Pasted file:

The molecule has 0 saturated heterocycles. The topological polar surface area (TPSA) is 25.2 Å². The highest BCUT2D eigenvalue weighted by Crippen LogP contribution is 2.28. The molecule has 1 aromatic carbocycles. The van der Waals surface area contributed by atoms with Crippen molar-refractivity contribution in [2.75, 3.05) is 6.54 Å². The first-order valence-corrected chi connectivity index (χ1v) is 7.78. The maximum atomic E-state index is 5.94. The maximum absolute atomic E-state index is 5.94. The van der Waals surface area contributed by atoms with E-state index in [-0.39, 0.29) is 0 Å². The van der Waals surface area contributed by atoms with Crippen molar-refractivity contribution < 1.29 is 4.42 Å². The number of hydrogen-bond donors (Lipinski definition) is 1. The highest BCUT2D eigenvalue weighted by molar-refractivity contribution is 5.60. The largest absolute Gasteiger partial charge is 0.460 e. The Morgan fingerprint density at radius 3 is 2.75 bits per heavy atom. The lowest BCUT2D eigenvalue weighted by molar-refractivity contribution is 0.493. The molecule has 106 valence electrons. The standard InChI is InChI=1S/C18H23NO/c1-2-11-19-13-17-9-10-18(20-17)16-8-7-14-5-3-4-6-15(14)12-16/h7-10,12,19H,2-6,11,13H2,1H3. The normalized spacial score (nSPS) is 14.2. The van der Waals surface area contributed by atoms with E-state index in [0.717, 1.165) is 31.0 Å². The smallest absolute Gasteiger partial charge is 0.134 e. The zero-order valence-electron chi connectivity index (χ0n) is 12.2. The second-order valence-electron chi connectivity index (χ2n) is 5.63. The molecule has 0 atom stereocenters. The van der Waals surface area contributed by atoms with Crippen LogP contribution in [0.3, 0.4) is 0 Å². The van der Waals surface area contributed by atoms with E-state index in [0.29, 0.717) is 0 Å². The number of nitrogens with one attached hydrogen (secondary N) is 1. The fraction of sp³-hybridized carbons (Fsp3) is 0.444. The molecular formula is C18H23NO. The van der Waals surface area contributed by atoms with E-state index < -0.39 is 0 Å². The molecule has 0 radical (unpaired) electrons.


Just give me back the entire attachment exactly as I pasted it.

The molecule has 0 saturated heterocycles. The topological polar surface area (TPSA) is 25.2 Å². The highest BCUT2D eigenvalue weighted by Crippen LogP contribution is 2.28. The molecule has 1 aromatic carbocycles. The van der Waals surface area contributed by atoms with Crippen molar-refractivity contribution in [2.75, 3.05) is 6.54 Å². The first-order valence-corrected chi connectivity index (χ1v) is 7.78. The maximum atomic E-state index is 5.94. The maximum absolute atomic E-state index is 5.94. The van der Waals surface area contributed by atoms with E-state index in [-0.39, 0.29) is 0 Å². The van der Waals surface area contributed by atoms with Crippen molar-refractivity contribution < 1.29 is 4.42 Å². The number of hydrogen-bond donors (Lipinski definition) is 1. The highest BCUT2D eigenvalue weighted by molar-refractivity contribution is 5.60. The largest absolute Gasteiger partial charge is 0.460 e. The Morgan fingerprint density at radius 3 is 2.75 bits per heavy atom. The lowest BCUT2D eigenvalue weighted by molar-refractivity contribution is 0.493. The molecule has 106 valence electrons. The standard InChI is InChI=1S/C18H23NO/c1-2-11-19-13-17-9-10-18(20-17)16-8-7-14-5-3-4-6-15(14)12-16/h7-10,12,19H,2-6,11,13H2,1H3. The normalized spacial score (nSPS) is 14.2. The van der Waals surface area contributed by atoms with E-state index in [0.717, 1.165) is 31.0 Å². The smallest absolute Gasteiger partial charge is 0.134 e. The zero-order valence-electron chi connectivity index (χ0n) is 12.2. The second-order valence-electron chi connectivity index (χ2n) is 5.63. The molecule has 0 atom stereocenters. The van der Waals surface area contributed by atoms with Crippen LogP contribution in [0.3, 0.4) is 0 Å². The van der Waals surface area contributed by atoms with E-state index in [0.29, 0.717) is 0 Å². The number of nitrogens with one attached hydrogen (secondary N) is 1. The fraction of sp³-hybridized carbons (Fsp3) is 0.444. The molecular formula is C18H23NO. The van der Waals surface area contributed by atoms with E-state index < -0.39 is 0 Å². The molecule has 0 radical (unpaired) electrons.